What is a newsgroup anyway?

Some people find the web pages without actually knowing what, or even a newsgroup, is. This page aims to answer some of the questions people in this situation sometimes ask. is a newsgroup. Newsgroups are part of the Usenet system. Usenet is a world-wide system whereby text on various subjects is copied all over the internet, and each internet site which participates keeps a copy of the subject areas it wants. Usenet is not like a web page, which generally exists in just one place, defined by its URL; it is copied to many locations around the world. This means that you can always access a copy which is fairly close to you, which is fast because you don't have to go through congested international network links.

Usenet is divided up into several thousand subject groups called newsgroups; is one of these. The soc part indicates that it is a social group (as opposed to scientific, computing, etc) and the bi is the specific topic - bisexuality. Each newsgroup acts rather like a bulletin board; each user can post messages to it, which in Usenet are called news articles. These are then propagated around the world for other people to see, and perhaps to reply to, either by e-mail or by posting a follow-up article to the newsgroup.

Important note: is a social group which means that it is for social discussion only. If you want to post a personal ad (eg stating a particular type of person you are looking for), then the group you want is called - do not post personal ads to ever. Anything you post to should be addressed to the whole group, for discussion.

So how can I access Usenet newsgroups like

That all depends on how your Internet Service Provider (ISP) has set up Usenet access. (Your ISP is the school or university where you have access, the service provider you pay for a dial-up code, or whatever.) Most ISPs provide a Usenet news server, but the software they provide or recommend varies.

If you have a web browser which supports Usenet newsgroups, and is set up to be aware of the name your ISP's news server, you can simply go to the URL to get full access to

If not, you will need a piece of software called a Usenet newsreader. Many people prefer this option anyway since special newsreader software is usually more powerful and useful than an adapted web browser. You may already have this software installed; on MS Windows it could be called Trumpet; on Unix it could be called rn, trn, tin, or nn; or there are many other packages available. If you don't have this software, you should ask your ISP's help line for advice on how to get it and how to install it. You should also ask the name of their news server (if they have one), which you will need in configuring the software.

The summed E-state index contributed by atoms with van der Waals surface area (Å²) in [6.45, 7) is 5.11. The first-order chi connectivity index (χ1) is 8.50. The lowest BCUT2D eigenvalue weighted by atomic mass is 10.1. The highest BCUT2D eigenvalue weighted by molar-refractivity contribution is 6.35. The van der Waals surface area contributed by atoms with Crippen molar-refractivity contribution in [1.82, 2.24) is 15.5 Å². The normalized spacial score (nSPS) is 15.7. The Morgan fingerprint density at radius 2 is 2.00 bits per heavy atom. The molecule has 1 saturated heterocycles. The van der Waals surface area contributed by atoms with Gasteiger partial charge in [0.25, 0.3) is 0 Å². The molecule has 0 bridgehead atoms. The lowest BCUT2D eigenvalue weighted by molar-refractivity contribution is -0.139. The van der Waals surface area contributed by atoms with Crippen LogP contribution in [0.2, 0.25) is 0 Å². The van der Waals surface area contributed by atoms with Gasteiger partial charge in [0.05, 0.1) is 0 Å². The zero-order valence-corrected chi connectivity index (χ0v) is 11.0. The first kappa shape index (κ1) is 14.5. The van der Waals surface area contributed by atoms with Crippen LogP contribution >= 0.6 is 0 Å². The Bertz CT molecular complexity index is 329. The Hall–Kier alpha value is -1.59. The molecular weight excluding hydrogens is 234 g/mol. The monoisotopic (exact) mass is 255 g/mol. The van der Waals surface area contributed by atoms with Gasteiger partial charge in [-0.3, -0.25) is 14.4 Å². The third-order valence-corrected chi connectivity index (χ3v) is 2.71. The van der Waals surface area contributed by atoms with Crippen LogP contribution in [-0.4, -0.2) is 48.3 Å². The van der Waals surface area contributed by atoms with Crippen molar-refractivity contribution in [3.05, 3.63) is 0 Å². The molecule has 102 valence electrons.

If you have any further questions about Usenet, you can ask me, but for questions about how to get, install or set up a newsreader, you should consult your ISP. I don't know the setup of your machine or what your nearest news server is called, and I don't want to - so I can't answer questions about those issues. Remember, your ISP almost certainly employs someone to answer questions like this from people like you!

If you're worried about "coming out" to your ISP: you don't have to. Just ask about how to get access to Usenet newsgroups, you don't have to mention in particular.

My ISP doesn't allow Usenet access at all, what can I do?

If you are in this unfortunate position, you can still participate in, but it will be harder work. You can read articles in using your web browser, by accessing the group page. Or for a much more fully-featured (if irritatingly busy and unneccessary complex) interface, try Deja News. You can also post to the group from that site.

Remember, never post personal ads to, and it is always good etiquette to read the FAQ before posting to a Usenet group, to avoid asking a FAQ all over again, and to follow any guidelines about posting which exist (these are in section B of the FAQ).

This page last modified